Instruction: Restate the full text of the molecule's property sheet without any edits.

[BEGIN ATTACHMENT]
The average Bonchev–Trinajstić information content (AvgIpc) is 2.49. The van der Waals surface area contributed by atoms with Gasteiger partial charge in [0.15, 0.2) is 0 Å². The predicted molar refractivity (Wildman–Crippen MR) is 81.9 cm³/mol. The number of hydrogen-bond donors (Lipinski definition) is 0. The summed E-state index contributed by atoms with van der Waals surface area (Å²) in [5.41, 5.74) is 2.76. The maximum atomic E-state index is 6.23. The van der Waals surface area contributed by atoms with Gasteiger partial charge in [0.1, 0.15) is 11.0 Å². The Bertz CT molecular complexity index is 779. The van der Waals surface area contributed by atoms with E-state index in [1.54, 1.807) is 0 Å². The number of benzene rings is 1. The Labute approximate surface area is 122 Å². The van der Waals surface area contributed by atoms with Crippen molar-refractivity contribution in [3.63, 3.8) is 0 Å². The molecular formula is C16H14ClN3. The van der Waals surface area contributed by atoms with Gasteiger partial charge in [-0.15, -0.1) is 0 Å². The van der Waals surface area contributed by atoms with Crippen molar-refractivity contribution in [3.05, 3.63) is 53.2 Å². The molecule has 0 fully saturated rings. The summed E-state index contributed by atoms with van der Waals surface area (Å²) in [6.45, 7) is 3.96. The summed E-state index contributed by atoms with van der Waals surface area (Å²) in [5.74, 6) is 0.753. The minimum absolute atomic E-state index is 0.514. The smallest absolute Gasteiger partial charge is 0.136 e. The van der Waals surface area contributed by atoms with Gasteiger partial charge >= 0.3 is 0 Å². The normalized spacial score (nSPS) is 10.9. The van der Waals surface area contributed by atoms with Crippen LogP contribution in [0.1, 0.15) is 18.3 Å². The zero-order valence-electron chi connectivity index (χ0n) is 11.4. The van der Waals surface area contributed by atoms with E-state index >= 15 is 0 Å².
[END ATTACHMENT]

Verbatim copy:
The average Bonchev–Trinajstić information content (AvgIpc) is 2.49. The van der Waals surface area contributed by atoms with Gasteiger partial charge in [0.15, 0.2) is 0 Å². The predicted molar refractivity (Wildman–Crippen MR) is 81.9 cm³/mol. The number of hydrogen-bond donors (Lipinski definition) is 0. The summed E-state index contributed by atoms with van der Waals surface area (Å²) in [5.41, 5.74) is 2.76. The maximum atomic E-state index is 6.23. The van der Waals surface area contributed by atoms with Gasteiger partial charge in [0.1, 0.15) is 11.0 Å². The Bertz CT molecular complexity index is 779. The van der Waals surface area contributed by atoms with E-state index in [1.54, 1.807) is 0 Å². The number of benzene rings is 1. The Labute approximate surface area is 122 Å². The van der Waals surface area contributed by atoms with Crippen molar-refractivity contribution in [3.63, 3.8) is 0 Å². The molecular formula is C16H14ClN3. The van der Waals surface area contributed by atoms with Gasteiger partial charge in [-0.15, -0.1) is 0 Å². The van der Waals surface area contributed by atoms with Crippen molar-refractivity contribution in [3.05, 3.63) is 53.2 Å². The molecule has 0 fully saturated rings. The summed E-state index contributed by atoms with van der Waals surface area (Å²) in [6.45, 7) is 3.96. The summed E-state index contributed by atoms with van der Waals surface area (Å²) in [5.74, 6) is 0.753. The minimum absolute atomic E-state index is 0.514. The smallest absolute Gasteiger partial charge is 0.136 e. The van der Waals surface area contributed by atoms with Gasteiger partial charge >= 0.3 is 0 Å². The normalized spacial score (nSPS) is 10.9. The van der Waals surface area contributed by atoms with Crippen LogP contribution in [0.1, 0.15) is 18.3 Å². The zero-order valence-electron chi connectivity index (χ0n) is 11.4. The van der Waals surface area contributed by atoms with E-state index >= 15 is 0 Å².